After three Population White Paper protests and one Transport Fare hike demonstration, the ideas and slogans seem to be running dry for Gilbert Goh, a NSP candidate in the 2011 General Elections. With crowds similar to PAP rallies, dwindling sale of memorabilia and cash donations, Gilbert Goh has resorted to more eye-catching measures to attract the waning interest.
For the weekend protest against transport hike, the recorded crowd was about 300, a far cry compared to the first protest that attracted nearly 5000 Singaporeans. Actual interested persons were probably lesser with the police and media presence bolstering the crowd size as well.
Promising to burn an effigy of Lui Tuck Yew, Gilbert Goh eventually backed down after being cautioned by police that the burning could inflame the crowd although it was not illegal in its own right to burn stuff as seen during the Hungry Ghost Festival (no permits needed). Instead, he asked the crowd to splash water on the effigy to douse their anger over the transport hike. Just to add, Gilbert Goh or someone in his oragnising team should have had the mind to bring a bin to burn the effigy.
Water was not the only liquid being played around that day. At one point during the protest, the crowd was asked to pull out their ez link cards and spit on them. No one expected them to throw the cards away as it was as good as money, so most of them had to wipe away their own saliva and keep the cards back in their pockets. I guessed it was the only little common sense left in the organiser that prevented him from asking the crowd to gather the cards in a heap and spit on them.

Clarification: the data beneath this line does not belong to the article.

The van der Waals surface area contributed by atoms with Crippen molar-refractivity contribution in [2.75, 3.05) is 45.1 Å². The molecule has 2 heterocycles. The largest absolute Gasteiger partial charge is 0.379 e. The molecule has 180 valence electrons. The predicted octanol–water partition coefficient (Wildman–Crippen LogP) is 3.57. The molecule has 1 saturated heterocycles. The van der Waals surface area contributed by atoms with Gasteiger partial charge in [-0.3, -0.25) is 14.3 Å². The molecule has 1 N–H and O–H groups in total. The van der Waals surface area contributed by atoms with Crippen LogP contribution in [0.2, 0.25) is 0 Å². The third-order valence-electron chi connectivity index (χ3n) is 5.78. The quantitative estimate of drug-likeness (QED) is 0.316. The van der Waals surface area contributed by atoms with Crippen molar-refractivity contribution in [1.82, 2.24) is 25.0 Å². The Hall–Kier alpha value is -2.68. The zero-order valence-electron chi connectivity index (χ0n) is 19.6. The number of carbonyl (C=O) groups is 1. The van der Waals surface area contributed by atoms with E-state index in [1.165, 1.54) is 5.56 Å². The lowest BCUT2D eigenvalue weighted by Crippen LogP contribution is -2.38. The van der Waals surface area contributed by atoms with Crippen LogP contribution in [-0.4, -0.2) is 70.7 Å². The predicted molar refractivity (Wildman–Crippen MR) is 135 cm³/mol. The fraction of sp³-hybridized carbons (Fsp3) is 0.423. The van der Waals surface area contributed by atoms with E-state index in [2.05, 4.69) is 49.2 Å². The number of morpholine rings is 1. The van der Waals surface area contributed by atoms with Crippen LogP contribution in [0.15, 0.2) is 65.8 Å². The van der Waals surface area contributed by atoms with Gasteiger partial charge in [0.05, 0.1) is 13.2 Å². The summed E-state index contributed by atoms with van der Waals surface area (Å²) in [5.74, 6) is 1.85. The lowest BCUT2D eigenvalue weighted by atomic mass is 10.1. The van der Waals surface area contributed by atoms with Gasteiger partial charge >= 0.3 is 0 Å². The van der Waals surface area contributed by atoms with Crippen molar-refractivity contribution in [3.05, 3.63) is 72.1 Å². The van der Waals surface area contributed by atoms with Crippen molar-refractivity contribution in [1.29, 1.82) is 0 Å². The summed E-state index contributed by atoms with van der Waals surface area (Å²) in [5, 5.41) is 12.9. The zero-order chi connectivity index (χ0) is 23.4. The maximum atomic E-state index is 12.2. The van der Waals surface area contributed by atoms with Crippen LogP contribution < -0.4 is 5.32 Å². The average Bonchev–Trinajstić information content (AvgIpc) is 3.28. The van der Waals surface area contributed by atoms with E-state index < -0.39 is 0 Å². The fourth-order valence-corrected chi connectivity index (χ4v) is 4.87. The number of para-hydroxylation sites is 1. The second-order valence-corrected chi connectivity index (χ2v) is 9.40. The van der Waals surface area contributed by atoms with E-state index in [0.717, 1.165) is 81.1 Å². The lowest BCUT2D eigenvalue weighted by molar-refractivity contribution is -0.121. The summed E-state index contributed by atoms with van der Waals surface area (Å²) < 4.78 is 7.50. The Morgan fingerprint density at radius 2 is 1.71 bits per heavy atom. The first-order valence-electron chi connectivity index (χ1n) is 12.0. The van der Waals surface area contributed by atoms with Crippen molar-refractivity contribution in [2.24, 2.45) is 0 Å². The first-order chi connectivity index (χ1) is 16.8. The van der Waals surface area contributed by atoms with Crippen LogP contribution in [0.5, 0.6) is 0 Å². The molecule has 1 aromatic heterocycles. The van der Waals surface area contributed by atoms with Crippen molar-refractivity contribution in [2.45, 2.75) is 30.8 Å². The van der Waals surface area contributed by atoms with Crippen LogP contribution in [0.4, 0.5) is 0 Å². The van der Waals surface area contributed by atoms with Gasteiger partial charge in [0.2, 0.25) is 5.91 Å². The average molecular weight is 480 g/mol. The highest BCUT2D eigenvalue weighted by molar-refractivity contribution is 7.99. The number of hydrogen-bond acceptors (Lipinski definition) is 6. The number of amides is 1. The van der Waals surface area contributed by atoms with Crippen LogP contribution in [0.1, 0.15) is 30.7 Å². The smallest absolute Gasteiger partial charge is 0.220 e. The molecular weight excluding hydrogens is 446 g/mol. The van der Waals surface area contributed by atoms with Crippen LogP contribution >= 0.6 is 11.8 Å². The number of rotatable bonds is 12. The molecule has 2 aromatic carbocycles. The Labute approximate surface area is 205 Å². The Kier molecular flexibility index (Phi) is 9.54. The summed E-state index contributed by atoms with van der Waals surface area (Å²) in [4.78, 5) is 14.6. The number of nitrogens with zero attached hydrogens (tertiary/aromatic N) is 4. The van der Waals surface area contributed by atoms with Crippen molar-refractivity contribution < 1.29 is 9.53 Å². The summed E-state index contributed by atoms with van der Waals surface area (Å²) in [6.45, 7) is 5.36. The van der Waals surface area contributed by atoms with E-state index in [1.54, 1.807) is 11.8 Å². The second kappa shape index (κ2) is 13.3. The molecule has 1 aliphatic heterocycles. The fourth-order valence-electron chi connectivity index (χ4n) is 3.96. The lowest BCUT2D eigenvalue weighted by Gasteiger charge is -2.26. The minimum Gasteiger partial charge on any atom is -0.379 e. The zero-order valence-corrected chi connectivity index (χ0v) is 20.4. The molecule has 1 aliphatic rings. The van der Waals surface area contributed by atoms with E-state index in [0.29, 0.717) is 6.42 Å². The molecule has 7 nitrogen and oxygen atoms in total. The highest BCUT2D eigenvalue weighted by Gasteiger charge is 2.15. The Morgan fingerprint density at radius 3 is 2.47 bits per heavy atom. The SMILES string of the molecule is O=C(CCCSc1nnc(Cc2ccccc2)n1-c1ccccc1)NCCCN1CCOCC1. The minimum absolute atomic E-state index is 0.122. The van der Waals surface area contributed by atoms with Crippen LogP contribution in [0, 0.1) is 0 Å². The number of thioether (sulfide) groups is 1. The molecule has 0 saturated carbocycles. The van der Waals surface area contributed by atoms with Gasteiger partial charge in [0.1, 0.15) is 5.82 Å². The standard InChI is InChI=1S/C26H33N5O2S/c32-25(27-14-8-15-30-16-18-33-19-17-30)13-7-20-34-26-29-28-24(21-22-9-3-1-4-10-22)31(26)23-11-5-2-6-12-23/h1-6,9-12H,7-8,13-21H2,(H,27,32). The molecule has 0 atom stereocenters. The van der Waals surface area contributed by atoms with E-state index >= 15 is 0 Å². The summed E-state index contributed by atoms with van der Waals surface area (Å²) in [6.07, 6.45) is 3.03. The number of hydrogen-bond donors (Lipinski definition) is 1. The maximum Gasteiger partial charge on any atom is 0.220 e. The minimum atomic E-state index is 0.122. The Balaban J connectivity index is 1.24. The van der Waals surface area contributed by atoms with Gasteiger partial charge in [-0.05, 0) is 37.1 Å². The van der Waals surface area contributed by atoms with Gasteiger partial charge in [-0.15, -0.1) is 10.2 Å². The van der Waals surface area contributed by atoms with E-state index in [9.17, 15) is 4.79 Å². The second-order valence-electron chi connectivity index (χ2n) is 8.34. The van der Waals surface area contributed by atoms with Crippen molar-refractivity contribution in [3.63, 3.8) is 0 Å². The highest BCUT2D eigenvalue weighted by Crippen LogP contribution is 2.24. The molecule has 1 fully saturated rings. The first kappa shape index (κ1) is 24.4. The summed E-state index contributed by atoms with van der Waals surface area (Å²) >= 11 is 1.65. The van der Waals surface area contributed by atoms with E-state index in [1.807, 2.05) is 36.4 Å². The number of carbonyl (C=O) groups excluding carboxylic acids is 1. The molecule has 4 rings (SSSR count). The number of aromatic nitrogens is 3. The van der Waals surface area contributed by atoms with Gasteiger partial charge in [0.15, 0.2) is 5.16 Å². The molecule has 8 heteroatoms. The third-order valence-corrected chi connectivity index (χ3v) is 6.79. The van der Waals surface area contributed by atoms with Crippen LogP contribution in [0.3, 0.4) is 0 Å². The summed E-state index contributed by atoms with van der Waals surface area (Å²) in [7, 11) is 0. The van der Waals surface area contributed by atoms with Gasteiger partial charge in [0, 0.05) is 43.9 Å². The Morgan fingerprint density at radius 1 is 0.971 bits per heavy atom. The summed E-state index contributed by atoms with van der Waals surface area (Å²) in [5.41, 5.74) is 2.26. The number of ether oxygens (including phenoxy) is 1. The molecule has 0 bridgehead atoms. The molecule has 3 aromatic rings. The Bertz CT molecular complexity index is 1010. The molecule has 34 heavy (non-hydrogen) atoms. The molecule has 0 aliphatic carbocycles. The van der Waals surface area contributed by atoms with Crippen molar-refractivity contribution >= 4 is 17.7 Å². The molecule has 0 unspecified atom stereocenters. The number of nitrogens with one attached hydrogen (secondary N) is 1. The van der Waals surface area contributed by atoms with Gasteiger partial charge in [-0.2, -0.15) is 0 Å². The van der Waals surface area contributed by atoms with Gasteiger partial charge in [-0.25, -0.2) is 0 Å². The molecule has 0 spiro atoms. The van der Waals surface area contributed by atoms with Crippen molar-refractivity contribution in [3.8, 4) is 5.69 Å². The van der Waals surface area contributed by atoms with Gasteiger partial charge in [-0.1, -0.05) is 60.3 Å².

The point of spitting on something as good as money was lost on most Singaporeans. Was Gilbert Goh trying to prove that ez link cards were water-proofed?! Not to mention spitting isn't entirely hygienic and civilised in the first place. If the policemen on the ground were any smarter, they would have told him that spitting could get him arrested and charged, and Gilbert Goh would have stopped. Refer to this chap in Woodlands bus interchange.
When Gilbert Goh backed down from burning the effigy and asked the crowd to spit on ez link cards, he lost the last chance to make himself a credible opposition voice. Gilbert Goh became to be understood as a mediocre who was more interested in plain popularity and his moment of fame rather than the ideas or vision he stood for, if there were any.
Unlike Chee Soon Juan who chose to send a clear signal of where he stood, despite knowing the consequences of their actions, Gilbert Goh seemed more like a desperate MediaCorp artist trying to stay relevant. I admit I am not a big fan of Mr Chee, but yet, who could deny him of his place in the political history of Singapore. Gilbert Goh, on the other hand, was a star that shone for a night and is now in a desperate downward spiral, clinging on to his little fan base, while most Singaporeans look the other way.